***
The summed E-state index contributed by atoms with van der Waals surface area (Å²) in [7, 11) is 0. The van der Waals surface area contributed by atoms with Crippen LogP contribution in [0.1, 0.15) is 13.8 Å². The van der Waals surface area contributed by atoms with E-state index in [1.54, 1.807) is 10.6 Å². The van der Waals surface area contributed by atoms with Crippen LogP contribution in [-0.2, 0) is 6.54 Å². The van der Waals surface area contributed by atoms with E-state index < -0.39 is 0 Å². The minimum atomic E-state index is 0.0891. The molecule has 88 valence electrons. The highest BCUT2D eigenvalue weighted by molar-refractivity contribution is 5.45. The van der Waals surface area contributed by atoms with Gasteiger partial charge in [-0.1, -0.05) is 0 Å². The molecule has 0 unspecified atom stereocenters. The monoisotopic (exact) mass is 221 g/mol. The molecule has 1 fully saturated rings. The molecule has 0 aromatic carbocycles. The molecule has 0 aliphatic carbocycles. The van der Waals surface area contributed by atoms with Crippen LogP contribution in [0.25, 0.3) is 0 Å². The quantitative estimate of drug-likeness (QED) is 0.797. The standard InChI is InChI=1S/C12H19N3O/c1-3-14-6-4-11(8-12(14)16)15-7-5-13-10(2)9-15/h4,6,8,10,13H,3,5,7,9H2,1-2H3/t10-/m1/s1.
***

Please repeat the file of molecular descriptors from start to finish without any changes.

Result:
The summed E-state index contributed by atoms with van der Waals surface area (Å²) in [7, 11) is 0. The van der Waals surface area contributed by atoms with Crippen LogP contribution in [0.1, 0.15) is 13.8 Å². The van der Waals surface area contributed by atoms with E-state index in [1.54, 1.807) is 10.6 Å². The van der Waals surface area contributed by atoms with Crippen LogP contribution in [-0.2, 0) is 6.54 Å². The van der Waals surface area contributed by atoms with E-state index < -0.39 is 0 Å². The minimum atomic E-state index is 0.0891. The molecule has 88 valence electrons. The highest BCUT2D eigenvalue weighted by molar-refractivity contribution is 5.45. The van der Waals surface area contributed by atoms with Gasteiger partial charge in [-0.1, -0.05) is 0 Å². The molecule has 0 unspecified atom stereocenters. The monoisotopic (exact) mass is 221 g/mol. The molecule has 1 fully saturated rings. The molecule has 0 aromatic carbocycles. The molecule has 0 aliphatic carbocycles. The van der Waals surface area contributed by atoms with Crippen LogP contribution in [0.25, 0.3) is 0 Å². The quantitative estimate of drug-likeness (QED) is 0.797. The standard InChI is InChI=1S/C12H19N3O/c1-3-14-6-4-11(8-12(14)16)15-7-5-13-10(2)9-15/h4,6,8,10,13H,3,5,7,9H2,1-2H3/t10-/m1/s1.